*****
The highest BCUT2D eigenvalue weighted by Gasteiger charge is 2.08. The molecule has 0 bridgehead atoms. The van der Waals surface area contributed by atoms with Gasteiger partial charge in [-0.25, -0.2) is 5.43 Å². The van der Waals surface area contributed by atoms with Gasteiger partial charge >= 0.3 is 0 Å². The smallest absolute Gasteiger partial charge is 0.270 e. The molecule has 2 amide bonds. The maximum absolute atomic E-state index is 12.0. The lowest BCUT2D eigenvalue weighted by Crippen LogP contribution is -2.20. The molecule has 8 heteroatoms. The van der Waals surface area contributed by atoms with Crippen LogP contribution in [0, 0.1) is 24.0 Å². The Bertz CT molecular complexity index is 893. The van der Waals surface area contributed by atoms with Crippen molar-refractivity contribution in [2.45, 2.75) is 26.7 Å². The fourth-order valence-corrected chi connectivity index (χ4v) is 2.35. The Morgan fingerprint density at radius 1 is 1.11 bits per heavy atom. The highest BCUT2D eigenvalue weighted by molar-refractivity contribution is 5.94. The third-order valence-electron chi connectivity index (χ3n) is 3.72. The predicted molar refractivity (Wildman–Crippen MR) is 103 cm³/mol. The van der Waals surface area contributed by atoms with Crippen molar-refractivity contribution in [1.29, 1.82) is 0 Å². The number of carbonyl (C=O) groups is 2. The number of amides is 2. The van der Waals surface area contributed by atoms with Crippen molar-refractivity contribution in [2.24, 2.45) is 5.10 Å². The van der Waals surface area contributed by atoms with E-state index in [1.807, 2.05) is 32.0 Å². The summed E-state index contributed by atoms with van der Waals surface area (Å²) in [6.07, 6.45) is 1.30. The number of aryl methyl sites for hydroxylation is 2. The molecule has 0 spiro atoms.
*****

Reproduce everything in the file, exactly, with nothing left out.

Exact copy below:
The highest BCUT2D eigenvalue weighted by Gasteiger charge is 2.08. The molecule has 0 bridgehead atoms. The van der Waals surface area contributed by atoms with Gasteiger partial charge in [-0.25, -0.2) is 5.43 Å². The van der Waals surface area contributed by atoms with Gasteiger partial charge >= 0.3 is 0 Å². The smallest absolute Gasteiger partial charge is 0.270 e. The molecule has 2 amide bonds. The maximum absolute atomic E-state index is 12.0. The lowest BCUT2D eigenvalue weighted by Crippen LogP contribution is -2.20. The molecule has 8 heteroatoms. The van der Waals surface area contributed by atoms with Crippen LogP contribution in [0, 0.1) is 24.0 Å². The Bertz CT molecular complexity index is 893. The van der Waals surface area contributed by atoms with Crippen molar-refractivity contribution in [2.45, 2.75) is 26.7 Å². The fourth-order valence-corrected chi connectivity index (χ4v) is 2.35. The Morgan fingerprint density at radius 1 is 1.11 bits per heavy atom. The highest BCUT2D eigenvalue weighted by molar-refractivity contribution is 5.94. The third-order valence-electron chi connectivity index (χ3n) is 3.72. The predicted molar refractivity (Wildman–Crippen MR) is 103 cm³/mol. The van der Waals surface area contributed by atoms with Crippen molar-refractivity contribution in [1.29, 1.82) is 0 Å². The number of carbonyl (C=O) groups is 2. The number of amides is 2. The van der Waals surface area contributed by atoms with Crippen molar-refractivity contribution in [2.24, 2.45) is 5.10 Å². The van der Waals surface area contributed by atoms with E-state index in [1.807, 2.05) is 32.0 Å². The summed E-state index contributed by atoms with van der Waals surface area (Å²) in [6.07, 6.45) is 1.30. The number of aryl methyl sites for hydroxylation is 2. The molecule has 0 spiro atoms.